Judge dismisses legal shield in bankruptcy of former parent of Ann Taylor

An Ann Taylor “LOFT” store in Encinitas, California. REUTERS/Mike Blake

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  • Company must return to bankruptcy court to set out plan
  • Judge calls executive protections ‘shocking’

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(Reuters) – A federal judge in Virginia has terminated legal protections for insiders at Ann Taylor’s former parent company, calling the company’s use of a popular tool in bankruptcies “shocking”. businesses.

In an 87 page decision, U.S. District Judge David Novak of the Eastern District of Virginia on Thursday overturned a Virginia bankruptcy laws court’s approval of Mahwah Bergen Retail Group’s Chapter 11 reorganization plan and ruled that the so-called non-debtor releases were void and unenforceable. The company had said the releases, which protect non-bankrupt people and company-related entities, were key to the plan.

“The sheer scale of the releases can only be described as shocking,” Novak wrote.

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Novak found that the bankruptcy court that approved the deal exceeded “the constitutional limits of its authority,” mirroring similar concerns raised by a judge who ruled on releases of non-debtors in the manufacturer’s bankruptcy. from OxyContin Purdue Pharma.

Mahwah, formerly known as Ascena Retail Group, filed for bankruptcy in July 2020 with over $1 billion in debt and plans to close several of its stores. The company’s brands, including Ann Taylor, Lane Bryant and Loft, were later sold to private equity firm Sycamore Partners. Mahwah now only exists to reduce its domain.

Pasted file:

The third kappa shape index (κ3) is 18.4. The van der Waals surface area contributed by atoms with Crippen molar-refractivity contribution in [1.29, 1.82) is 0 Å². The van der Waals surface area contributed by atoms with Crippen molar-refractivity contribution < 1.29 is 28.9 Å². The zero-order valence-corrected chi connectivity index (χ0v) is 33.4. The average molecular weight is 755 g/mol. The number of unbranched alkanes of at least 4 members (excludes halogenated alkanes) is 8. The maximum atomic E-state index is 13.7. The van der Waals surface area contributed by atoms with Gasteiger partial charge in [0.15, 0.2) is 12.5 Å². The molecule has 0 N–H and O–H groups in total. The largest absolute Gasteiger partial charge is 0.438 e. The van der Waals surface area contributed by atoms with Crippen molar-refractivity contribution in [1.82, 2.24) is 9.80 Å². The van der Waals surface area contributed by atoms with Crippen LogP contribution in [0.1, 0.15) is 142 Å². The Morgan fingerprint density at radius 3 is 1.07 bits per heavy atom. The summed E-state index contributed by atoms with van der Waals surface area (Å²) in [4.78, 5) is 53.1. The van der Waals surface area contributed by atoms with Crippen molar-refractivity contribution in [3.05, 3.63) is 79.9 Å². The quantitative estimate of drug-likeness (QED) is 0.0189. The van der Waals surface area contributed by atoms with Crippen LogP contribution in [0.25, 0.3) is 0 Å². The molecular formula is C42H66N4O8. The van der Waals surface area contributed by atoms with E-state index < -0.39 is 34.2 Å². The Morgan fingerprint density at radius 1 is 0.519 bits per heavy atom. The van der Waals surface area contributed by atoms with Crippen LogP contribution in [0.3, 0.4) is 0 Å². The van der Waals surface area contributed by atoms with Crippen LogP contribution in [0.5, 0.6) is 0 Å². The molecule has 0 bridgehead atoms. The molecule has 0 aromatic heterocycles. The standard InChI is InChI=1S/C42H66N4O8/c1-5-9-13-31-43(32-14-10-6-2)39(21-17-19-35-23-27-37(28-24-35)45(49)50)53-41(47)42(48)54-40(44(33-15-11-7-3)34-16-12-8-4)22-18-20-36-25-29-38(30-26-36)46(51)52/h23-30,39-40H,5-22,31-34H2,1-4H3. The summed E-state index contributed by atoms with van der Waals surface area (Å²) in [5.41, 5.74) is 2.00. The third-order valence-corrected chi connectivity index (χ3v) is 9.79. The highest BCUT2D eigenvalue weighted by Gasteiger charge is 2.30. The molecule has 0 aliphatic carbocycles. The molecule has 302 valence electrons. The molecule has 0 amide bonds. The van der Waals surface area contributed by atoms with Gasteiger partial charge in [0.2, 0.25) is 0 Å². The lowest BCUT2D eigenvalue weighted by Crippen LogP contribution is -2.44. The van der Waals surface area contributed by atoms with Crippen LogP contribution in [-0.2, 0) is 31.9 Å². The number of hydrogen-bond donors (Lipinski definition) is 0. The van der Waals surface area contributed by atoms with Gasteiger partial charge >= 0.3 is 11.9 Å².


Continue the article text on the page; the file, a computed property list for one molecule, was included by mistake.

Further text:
Last year, U.S. Bankruptcy Judge Kevin Huennekens approved the company’s plan, which included releasing non-debtors for company insiders from litigation that accused Ascena and former executives of fraud. in securities. Lead plaintiffs in the securities dispute and the US Department of Justice’s bankruptcy watchdog, the US Trustee, have appealed.

Novak said in Thursday’s ruling that releases of non-debtors have become too frequent. He said the 4th US Circuit Court of Appeals had ‘clarified’ that such releases were ‘disadvantaged’ and should be granted ‘cautiously and infrequently’.

He also referenced the recent reversal by a Manhattan federal judge of the approval of Purdue Pharma’s bankruptcy plan based on similar concerns about non-debtor releases, which in Purdue’s case were intended to protect the Sackler family owners of the company. Novak said Mahwah’s assertion that posts are essential to his reorganization is undermined by the fact that they have become so mainstream.

“As District Judge Colleen McMahon aptly observed, ‘Where every case is unique, none are unique,'” Novak wrote.

A lawyer for Mahwah did not immediately respond to a request for comment.

A spokesperson said the US administrator is “extremely pleased with the court’s opinion and will continue to defend his legal position in other districts across the country.”

The case is Joel Patterson et al v Mahwah Bergen Retail Group, Inc., US District Court, Eastern District of Virginia, No. 3:21-cv-00167.

For Mahwah: George Hicks Jr., Andrew Lawrence, Edward Sassower, Steven Serajeddini and John Luze of Kirkland & Ellis and Cullen Speckhart and Olya Antle of Cooley

For the US Administrator: Ramona Elliott, P. Matthew Sutko and Sumi Sakata of the DOJ and John Fitzgerald III, Kathryn Montgomery and Hugh Bernstein of the Office of the US Administrator

For Securities Applicants: Mickey Etkin, Andrew Behlmann and John Schneider of Lowenstein Sandler and Ronald Page Jr. of Ronald Page PLC

Read more:

Purdue Pharma decision targets controversial U.S. bankruptcy tactic

Bankruptcy judge approves sale of Ann Taylor and Lane Bryant to Sycamore

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Maria Chutchian reports on corporate bankruptcies and restructurings. She can be reached at [email protected]

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